I both write about and practice co-creative artistic methodologies. I first became interested in the modality I now describe as “co-creation” (but was at earlier moments in describing as “participation,” as in “participatory art”) through historical research on Anglo-American experimental music – the subject of my first published article: “Sound Pedagogies: Teaching Listening Since Cage.” (Organised Sound 20:2, 2015)
In the artistic practices described in that article, I found key impetus for my own artistic work, facilitating sonic co-creation with amateur and non-musicians, especially in a long-running ensemble called the Universal Language Orchestra. In a subsequent article (“Experimental Music with Young Novices: Politics and Pedagogy” Leonardo Music
Journal Vol. 25, 2015), and then a book chapter (“When Mixed Skill Ensemble Becomes Social Practice Art,” in Guro Gravem Johansen, Kari Holdhus, Christina Larsson, Una MacGlone, eds, Expanding the Space for Improvisation Pedagogy in Music: A Transdisciplinary Approach, Routledge, 2019), I situated my own work within the wider project of experimental sound, and advocated for extending that project towards an ethic of co-creation.
That one of the key progenitors of such co-creative sound practices, Pauline Oliveros, would be the subject of a subsequent article (“The SAG Representative for the West Coast: Pauline Oliveros’s Resonance Aesthetics in Context, 1964-1970.” American Music Review Vol. XLV, No. 2, Fall 2017) is no coincidence: after studying and performing with her, my work has been deeply marked by Oliveros’ thought.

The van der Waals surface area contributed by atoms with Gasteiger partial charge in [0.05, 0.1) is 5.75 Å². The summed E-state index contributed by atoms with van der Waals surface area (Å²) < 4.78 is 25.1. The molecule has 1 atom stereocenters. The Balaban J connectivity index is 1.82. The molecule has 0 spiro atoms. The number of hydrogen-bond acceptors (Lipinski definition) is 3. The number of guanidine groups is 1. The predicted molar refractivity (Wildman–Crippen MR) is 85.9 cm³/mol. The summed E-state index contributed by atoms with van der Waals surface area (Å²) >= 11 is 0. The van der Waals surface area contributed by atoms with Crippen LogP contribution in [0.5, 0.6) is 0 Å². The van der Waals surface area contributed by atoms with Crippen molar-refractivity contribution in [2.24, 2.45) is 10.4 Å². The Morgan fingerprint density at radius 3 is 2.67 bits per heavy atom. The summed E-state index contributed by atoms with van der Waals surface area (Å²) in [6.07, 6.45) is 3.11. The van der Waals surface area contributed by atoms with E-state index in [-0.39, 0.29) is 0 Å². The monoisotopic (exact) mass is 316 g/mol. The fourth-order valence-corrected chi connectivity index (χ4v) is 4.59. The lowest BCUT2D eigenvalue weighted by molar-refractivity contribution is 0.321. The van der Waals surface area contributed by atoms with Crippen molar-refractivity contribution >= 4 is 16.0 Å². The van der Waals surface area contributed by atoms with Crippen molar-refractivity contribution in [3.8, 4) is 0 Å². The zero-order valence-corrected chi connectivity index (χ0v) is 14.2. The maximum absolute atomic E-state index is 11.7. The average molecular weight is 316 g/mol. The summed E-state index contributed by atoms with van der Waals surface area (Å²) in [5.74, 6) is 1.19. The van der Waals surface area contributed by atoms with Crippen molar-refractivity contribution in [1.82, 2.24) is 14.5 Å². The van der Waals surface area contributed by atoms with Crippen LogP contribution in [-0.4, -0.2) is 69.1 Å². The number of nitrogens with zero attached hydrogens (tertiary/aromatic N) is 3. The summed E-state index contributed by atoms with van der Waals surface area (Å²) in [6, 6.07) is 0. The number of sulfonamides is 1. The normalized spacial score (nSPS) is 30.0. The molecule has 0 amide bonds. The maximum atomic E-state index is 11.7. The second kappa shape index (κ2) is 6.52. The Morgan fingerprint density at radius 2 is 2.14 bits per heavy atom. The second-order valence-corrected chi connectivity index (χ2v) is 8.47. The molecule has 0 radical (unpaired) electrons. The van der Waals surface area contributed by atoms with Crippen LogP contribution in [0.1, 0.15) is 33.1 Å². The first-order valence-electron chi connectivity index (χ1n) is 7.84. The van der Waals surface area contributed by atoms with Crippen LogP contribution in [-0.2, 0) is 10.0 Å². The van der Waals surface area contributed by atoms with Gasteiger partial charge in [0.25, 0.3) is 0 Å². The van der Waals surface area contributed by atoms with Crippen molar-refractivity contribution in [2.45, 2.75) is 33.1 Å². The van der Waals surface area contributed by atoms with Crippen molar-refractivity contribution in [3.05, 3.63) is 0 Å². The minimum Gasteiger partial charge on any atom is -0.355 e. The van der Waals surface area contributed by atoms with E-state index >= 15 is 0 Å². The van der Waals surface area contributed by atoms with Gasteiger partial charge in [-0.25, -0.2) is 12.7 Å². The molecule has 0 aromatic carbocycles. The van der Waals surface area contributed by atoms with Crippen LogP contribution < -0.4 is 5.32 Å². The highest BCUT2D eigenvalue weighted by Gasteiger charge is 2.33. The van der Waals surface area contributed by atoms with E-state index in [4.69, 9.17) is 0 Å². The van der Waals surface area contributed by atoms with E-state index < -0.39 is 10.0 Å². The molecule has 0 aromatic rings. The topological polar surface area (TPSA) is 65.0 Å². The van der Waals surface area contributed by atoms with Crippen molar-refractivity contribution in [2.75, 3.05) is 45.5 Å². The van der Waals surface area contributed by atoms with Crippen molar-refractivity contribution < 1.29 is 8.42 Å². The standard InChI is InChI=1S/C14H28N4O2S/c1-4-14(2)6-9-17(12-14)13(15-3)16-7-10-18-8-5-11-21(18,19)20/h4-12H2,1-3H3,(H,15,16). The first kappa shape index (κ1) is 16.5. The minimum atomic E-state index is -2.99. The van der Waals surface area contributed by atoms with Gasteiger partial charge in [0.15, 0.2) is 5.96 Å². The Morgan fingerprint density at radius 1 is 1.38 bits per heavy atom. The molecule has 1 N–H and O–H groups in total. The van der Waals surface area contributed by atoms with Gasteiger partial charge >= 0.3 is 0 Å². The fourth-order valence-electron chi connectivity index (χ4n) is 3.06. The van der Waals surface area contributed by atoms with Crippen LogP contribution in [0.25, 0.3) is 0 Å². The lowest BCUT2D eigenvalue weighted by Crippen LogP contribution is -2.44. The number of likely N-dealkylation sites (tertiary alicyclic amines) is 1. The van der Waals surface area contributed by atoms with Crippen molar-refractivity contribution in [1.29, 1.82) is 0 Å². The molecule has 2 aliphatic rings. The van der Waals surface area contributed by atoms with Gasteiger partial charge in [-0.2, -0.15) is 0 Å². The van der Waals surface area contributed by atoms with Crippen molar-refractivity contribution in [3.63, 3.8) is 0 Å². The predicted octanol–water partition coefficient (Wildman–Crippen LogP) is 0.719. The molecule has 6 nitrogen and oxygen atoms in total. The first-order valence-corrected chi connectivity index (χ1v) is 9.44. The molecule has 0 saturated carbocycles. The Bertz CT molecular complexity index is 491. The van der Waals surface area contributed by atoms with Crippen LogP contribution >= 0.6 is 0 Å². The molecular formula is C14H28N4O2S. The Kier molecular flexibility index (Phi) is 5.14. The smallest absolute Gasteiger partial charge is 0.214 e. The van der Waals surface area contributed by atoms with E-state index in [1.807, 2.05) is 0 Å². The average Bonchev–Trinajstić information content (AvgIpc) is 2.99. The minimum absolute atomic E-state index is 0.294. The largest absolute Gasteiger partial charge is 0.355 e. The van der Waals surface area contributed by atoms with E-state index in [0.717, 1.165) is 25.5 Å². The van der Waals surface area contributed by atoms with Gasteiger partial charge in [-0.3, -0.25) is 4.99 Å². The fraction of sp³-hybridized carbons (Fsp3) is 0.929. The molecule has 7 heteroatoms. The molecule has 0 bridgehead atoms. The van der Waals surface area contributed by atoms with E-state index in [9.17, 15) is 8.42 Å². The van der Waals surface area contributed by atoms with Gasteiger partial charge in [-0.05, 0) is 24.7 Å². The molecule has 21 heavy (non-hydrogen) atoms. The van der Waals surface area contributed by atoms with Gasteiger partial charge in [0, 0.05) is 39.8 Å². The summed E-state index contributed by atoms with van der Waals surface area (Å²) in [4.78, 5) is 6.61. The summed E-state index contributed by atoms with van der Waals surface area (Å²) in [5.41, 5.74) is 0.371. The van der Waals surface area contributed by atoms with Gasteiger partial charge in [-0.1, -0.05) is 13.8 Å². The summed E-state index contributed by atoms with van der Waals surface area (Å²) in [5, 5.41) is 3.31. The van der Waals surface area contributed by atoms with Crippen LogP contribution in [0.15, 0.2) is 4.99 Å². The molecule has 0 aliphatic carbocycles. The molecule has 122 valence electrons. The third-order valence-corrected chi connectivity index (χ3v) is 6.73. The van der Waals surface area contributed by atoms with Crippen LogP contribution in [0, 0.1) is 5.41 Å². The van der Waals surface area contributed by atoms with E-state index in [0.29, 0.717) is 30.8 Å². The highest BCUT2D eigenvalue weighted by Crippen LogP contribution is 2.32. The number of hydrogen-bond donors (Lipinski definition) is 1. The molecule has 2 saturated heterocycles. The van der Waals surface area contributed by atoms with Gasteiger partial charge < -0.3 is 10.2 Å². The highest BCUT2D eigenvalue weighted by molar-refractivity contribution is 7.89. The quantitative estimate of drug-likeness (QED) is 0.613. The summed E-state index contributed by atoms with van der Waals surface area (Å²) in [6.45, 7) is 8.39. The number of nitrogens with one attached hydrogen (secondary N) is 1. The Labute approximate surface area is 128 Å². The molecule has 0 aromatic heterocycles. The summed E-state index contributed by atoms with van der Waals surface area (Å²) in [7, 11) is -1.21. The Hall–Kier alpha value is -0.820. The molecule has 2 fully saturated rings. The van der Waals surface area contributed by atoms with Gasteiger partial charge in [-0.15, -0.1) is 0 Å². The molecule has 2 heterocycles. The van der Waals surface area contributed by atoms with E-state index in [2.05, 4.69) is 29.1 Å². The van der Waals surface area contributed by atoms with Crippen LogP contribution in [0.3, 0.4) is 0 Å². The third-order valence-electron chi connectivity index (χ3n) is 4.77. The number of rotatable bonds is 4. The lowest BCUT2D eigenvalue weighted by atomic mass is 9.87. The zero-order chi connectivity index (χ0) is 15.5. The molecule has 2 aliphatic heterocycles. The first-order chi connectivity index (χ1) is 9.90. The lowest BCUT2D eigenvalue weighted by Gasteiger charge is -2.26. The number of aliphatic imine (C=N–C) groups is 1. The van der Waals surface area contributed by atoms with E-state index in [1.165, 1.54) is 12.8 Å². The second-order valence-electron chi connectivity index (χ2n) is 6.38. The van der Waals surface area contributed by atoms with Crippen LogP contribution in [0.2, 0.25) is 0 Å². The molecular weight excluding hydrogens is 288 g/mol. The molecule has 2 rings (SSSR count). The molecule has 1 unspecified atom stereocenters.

My studies with and research on Oliveros were key influences on my development of “SoundMind,” a series of participatory workshops in embodied listening and soundmaking that I launched at the Tang Teaching Museum, and subsequently brought to other museums and festivals. Riffing on elements of Oliveros’ Deep Listening practice and combining them with a range of other co-creative and site-responsive practices that I have studied, practiced, and written about, SoundMind combined meditation, sensory awareness, and aesthetic activation of the breath, body, and voice, as participants explored resonance and vibration through a range of approachable scores and activities. Documentation of the series was published in the exhibition catalogue Liz Collins: Energy Field (Tang Museum, 2020).
My writing on co-creation and experimental music also influenced the subsequent slate of co-creative projects I was involved in, including Sympathetic Magic, a commission from New Music USA and Diagenesis Duo that sets co-creative parameters and forms for collaboration by virtuoso and untrained musicians, and a concert of “Music for Mineral Springs” and a “Quick-Start Guide to Sonic Massage” (both for a retrospective exhibition and catalogue of L.A. art space Machine Project and published in Machine Project: The Platinum Collection (Live By Special Request).
Over time, I have moved towards the notion that the broader inclusiveness and accessibility of sonic participation that I have sought and advocated for might better thrive outside of a music performance context. Piloting the TangWaves festival of low-power broadcasting and radio art (2016-2019) , as well as the Upstate Youth Radio Project (2017-18, see news coverage), I facilitated broadcast experiments with novice practitioners of the various arts (DJ-ing, audio drama, interviewing, audio documentary) associated with radio.
Moving forward from this fruitful experience (though somewhat chastened as I better understood the resources required to scale and sustain such projects), I developed a proposal to the Andrew W. Mellon Foundation to launch the Co-creation Initiative as a new program area of the John B. Moore Documentary Studies Collaborative (the interdisciplinary cluster at Skidmore that I direct). Since its launch in 2020, this initiative has allowed me, working alongside many colleagues and students, to radically redefine the scale and ambition of my work in co-creation, which will result in the development and launch many more such explorations of artistic co-creation, in tight collaboration with a range of community partners, in the years to come.